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Mental stigmatism is prevalent in Palo Alto

Written by Katie Russell

As the Palo Alto community has experienced firsthand recently, we have a problem with mental health. We have lost friends, and, in the aftermath, both alumni and current students have come forward to open up about their own struggles with mental health. In some cases, school and stress have been factors, and in some they have not. It is partly for this reason that mental illness is so difficult to understand. Mental illness varies from person to person, and often day to day.

Mental illness is often contrasted with a broken arm. If a friend broke his or her arm, it would be obvious to take him or her to the hospital and seek immediate treatment. It is considered even ludicrous not to. The question then is, why don’t we act in the same way when someone comes forth with a mental illness? While we should treat mental illness with the same urgency and sympathy as we would someone with a broken arm, it is clear why we don’t. A broken arm looks more or less the same whoever it happens to. It has the same effects and manifests itself in the same way no matter what. We can learn to recognize and treat it, and can then treat every case of it. Mental health just doesn’t work this way. Unfortunately, rather than trying to understand mental health and its intricacies, it is easier for the general public to look at it as something that happens to other people. As more of our friends and acquaintances open up about their experiences with mental health, we can clear up some of the misconceptions about mental illness that are so rampant. For example, one misconception is the understandable belief that people who seem happy or content wouldn’t be dealing with depression or any other kind of mental illness. These misconceptions are not believed maliciously; most of the time it is just that mental illness really is difficult to diagnose. People, especially teenagers, tend to be very good at hiding things they do not want to reveal. Due to these variables and difficulties, people who suffer from mental illnesses are often derided as “attention-seekers” and not taken seriously.

According to the California Healthy Kids Survey from 2013-14, 14 percent of Gunn students, or around 280 people, had seriously considered attempting suicide in the past twelve months. 22.5 percent of students at Gunn, or 450 people, reported chronic sad or hopeless feelings, and the percentage of students reporting these feelings increased every year from freshman to senior years. Given that these numbers are out of over 1900 students, this is not a tiny minority that is experiencing these issues, and action must be taken to address all those at Gunn who suffer from mental illness of any kind.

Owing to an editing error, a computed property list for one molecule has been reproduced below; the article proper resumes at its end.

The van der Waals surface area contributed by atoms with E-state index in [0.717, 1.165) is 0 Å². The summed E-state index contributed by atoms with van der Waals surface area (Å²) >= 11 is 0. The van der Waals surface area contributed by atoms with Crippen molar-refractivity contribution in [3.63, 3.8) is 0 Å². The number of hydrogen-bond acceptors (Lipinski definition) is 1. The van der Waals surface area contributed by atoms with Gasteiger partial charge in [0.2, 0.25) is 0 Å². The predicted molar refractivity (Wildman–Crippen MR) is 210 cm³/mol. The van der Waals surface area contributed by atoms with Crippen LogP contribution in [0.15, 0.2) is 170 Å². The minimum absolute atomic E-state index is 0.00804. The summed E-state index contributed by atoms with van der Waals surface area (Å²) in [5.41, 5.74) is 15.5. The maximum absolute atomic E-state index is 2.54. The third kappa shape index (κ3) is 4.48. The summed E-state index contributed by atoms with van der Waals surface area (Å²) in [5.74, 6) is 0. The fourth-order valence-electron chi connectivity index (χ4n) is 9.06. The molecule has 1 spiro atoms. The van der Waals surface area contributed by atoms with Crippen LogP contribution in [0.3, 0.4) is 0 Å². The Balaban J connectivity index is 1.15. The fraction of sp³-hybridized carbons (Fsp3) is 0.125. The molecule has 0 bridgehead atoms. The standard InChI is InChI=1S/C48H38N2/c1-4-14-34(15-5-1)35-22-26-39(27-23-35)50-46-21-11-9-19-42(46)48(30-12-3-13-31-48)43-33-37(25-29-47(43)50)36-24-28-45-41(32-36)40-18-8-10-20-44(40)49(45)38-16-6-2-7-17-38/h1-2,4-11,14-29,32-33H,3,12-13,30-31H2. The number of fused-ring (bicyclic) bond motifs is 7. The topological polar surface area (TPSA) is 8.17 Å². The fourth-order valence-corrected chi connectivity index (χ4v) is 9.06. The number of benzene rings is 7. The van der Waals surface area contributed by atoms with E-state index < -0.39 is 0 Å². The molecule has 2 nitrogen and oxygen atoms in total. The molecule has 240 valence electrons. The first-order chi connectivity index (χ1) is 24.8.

The first step to ridding mental health of its stigma is acknowledging our attitudes toward it. According to the Center for Disease Control, 57 percent of all adults believe that people are generally caring and sympathetic towards people with mental illness but only 25 percent of adults with mental illness feel the same. Although the Gunn community, and the area in general, considers itself very open-minded and progressive, the truth is that discrimination, even subtle or unconscious, still very much exists against mental illnesses.

Some believe that while mental health is important, it is not Gunn’s place to intervene in mental health issues. However, mental illness is often closely linked to stress, and though stress is not typically the sole cause for mental health issues, it certainly does not help. Increased stress tends to exacerbate the effects of mental illness. Additionally, school is about more than just academics, and can actually help improve understanding of mental health. School can serve as a kind of safe place where counseling is available to all free of charge and with some anonymity. It is very common for kids to feel unprepared or unable to discuss these kinds of issues with their family or even friends, and so being able to provide a safe, secure place is absolutely necessary. School is a place of education. Even for those who do not experience issues with mental health themselves, Gunn can educate kids about mental health and help to combat the stigma. Every student at Gunn should have the opportunity to participate in free and open Question, Persuade and Refer (QPR) and Sources of Strength (SOS) trainings. These training sessions help students both identify and help students at risk of suicide, as well as increase awareness about resources on and off campus.

Gunn already offers some very valuable resources, such as Adolescent Counseling Services (ACS). However, for several reasons, it is not accessible enough; its location inside the Attendance Office is not immediately obvious and many Gunn students are not even aware of its existence or the specific services ACS that provides. Recent actions, such as the “Refer a Friend” box in the Student Activities Center, certainly are helpful, but more should be done to promote ACS, such as being able to make an appointment online.

Gunn has taken steps in the right direction towards combating the stigma of mental illness, but there are still many opportunities for the guidance department to step in. With a community that is better educated about mental health, our future can hold a more positive environment, one in which losing friends is no longer frequent.

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